Spike in student suicides forces LA school district to reopen for in-person learning amid rising Covid-19 cases

The Clark County School District in Nevada has seen 18 suicides in nine months since it closed schools in March 2020 as compared to 9 in 2019


                            Spike in student suicides forces LA school district to reopen for in-person learning amid rising Covid-19 cases
(Getty Images)

A surge in student suicides has prompted the fifth-largest school district in the US to start bringing children back to the classroom in a phased manner. The coronavirus pandemic forced the mass closure of schools across the US in March 2020, and school districts have struggled to return to in-person learning. 

The Clark County School District, which serves Las Vegas and other cities in Nevada, and has more than 326,000 students enrolled and has also been fully remote since March 2020. By December 2020, 18 student suicides were recorded in the district. This is double compared to the nine suicides the district saw in 2019.

Top 10 largest school districts in the US (Census.gov)

The Clark County Board of Trustees voted unanimously to start bringing students back for in-person learning. “When we started to see the uptick in children taking their lives, we knew it wasn’t just the Covid numbers we need to look at anymore. We have to find a way to put our hands on our kids, to see them, to look at them. They’ve got to start seeing some movement, some hope,” Jesus Jara, the Clark County superintendent told New York Times (NYT). 

Jara told NYT that the youngest student to die was nine years old. Another student left a note that said he had nothing to look forward to. According to available information, while six students died by suicide between March 16 and June 30, 12 students committed suicide between July 1 and December 31. “I feel responsible. They’re all my kids,” says Dr Jara.

District authorities explain that they would allow schools to “bring back high-need students in small groups". By assessing academic data and the social-emotional needs of students, teachers and principals would determine who is in most need of in-person learning, and the process will be invite-only and voluntary.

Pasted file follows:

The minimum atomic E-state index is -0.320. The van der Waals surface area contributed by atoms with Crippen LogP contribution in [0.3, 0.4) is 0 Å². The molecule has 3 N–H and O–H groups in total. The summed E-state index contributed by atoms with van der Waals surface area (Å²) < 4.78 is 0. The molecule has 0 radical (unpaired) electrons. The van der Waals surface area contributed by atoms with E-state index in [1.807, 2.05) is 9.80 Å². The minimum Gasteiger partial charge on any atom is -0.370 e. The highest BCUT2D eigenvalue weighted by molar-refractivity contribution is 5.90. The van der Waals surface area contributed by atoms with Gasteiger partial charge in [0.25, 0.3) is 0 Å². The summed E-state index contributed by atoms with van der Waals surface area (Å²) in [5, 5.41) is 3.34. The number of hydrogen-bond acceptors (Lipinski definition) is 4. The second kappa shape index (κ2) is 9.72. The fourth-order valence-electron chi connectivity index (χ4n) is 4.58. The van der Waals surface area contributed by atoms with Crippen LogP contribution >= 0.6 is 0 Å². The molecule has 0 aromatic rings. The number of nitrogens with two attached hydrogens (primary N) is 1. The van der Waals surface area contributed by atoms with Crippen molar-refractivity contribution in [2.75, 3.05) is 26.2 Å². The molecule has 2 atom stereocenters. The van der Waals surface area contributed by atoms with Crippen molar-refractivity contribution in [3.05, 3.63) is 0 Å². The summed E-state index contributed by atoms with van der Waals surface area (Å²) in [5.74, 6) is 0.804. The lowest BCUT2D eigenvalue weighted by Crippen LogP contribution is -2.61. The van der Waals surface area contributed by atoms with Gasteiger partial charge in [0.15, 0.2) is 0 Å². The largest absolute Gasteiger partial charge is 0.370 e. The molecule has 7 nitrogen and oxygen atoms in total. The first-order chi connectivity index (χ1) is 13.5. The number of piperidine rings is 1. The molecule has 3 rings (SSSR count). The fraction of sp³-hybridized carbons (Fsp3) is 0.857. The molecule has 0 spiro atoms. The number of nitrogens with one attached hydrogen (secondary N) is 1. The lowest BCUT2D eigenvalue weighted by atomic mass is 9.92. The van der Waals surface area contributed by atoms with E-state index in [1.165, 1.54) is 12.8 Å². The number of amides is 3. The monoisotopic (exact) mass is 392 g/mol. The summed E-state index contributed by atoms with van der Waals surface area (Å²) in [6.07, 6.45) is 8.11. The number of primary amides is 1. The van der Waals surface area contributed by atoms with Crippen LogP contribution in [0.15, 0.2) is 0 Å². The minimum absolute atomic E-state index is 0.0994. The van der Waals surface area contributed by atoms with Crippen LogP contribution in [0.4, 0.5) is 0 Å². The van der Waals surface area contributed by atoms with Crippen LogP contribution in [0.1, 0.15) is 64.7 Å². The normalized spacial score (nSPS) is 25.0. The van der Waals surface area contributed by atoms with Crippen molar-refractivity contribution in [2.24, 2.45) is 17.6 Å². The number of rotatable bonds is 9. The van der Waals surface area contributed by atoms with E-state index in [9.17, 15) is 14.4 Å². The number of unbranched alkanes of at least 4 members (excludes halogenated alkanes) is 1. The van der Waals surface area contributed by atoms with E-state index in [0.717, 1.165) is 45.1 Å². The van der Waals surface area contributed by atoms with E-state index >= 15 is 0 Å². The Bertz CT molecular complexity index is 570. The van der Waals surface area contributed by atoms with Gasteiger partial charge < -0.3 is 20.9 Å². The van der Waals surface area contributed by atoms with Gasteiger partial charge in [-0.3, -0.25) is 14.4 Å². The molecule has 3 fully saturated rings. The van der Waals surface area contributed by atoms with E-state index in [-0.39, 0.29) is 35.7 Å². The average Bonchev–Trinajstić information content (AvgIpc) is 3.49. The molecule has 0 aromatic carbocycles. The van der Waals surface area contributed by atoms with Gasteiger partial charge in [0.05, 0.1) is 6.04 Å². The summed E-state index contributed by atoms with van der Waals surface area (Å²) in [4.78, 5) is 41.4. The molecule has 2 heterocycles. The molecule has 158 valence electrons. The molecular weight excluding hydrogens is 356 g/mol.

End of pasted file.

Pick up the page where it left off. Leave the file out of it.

The district said it would allow schools to bring back high-need students in small groups (Getty Images)

The decision was made even as Covid-19 cases in the region continue to increase. Nevada Governor Steve Sisolak recently announced his plans to extend the current Covid-19 mitigation measures in place for another 30 days. 

To help monitor student’s mental health and well-being, the district had also put in place an early warning system. With the help of that system, students have received 4,359 virtual wellness checks and 1,403 in-person wellness checks. Suicide protocols were initiated 30 times since March 2020, according to a report published by the district. 

Warning system put in place by Clark County to track social and emotional well-being of students
(Clark County School District report)

The analysis also indicates the strain long-term remote learning may be having on students academically, stating that 90.4% of schools have been given more ‘Fs’ in 2020 than the previous year, and 77.2% of schools got more ‘Ds’ than 2019. Among those who got an ‘F’ grade during the fall semester, 11.2% got ‘As’ and ‘Bs’ in the fall of 2019.

Grades obtained by students in Clark County School District (Clark County School District report)

It is hard to decisively link an increase in suicide rates to school closures and data on adolescent suicide rates for 2020 has yet to be compiled. However, a November 2020 study by US Centers for Disease Control and Prevention (CDC) suggests that during April and October of 2020, the proportion of mental health-related visits for children aged 5-11 years and adolescents aged 12-17 years increased approximately 24% and 31%, respectively compared with those in 2019.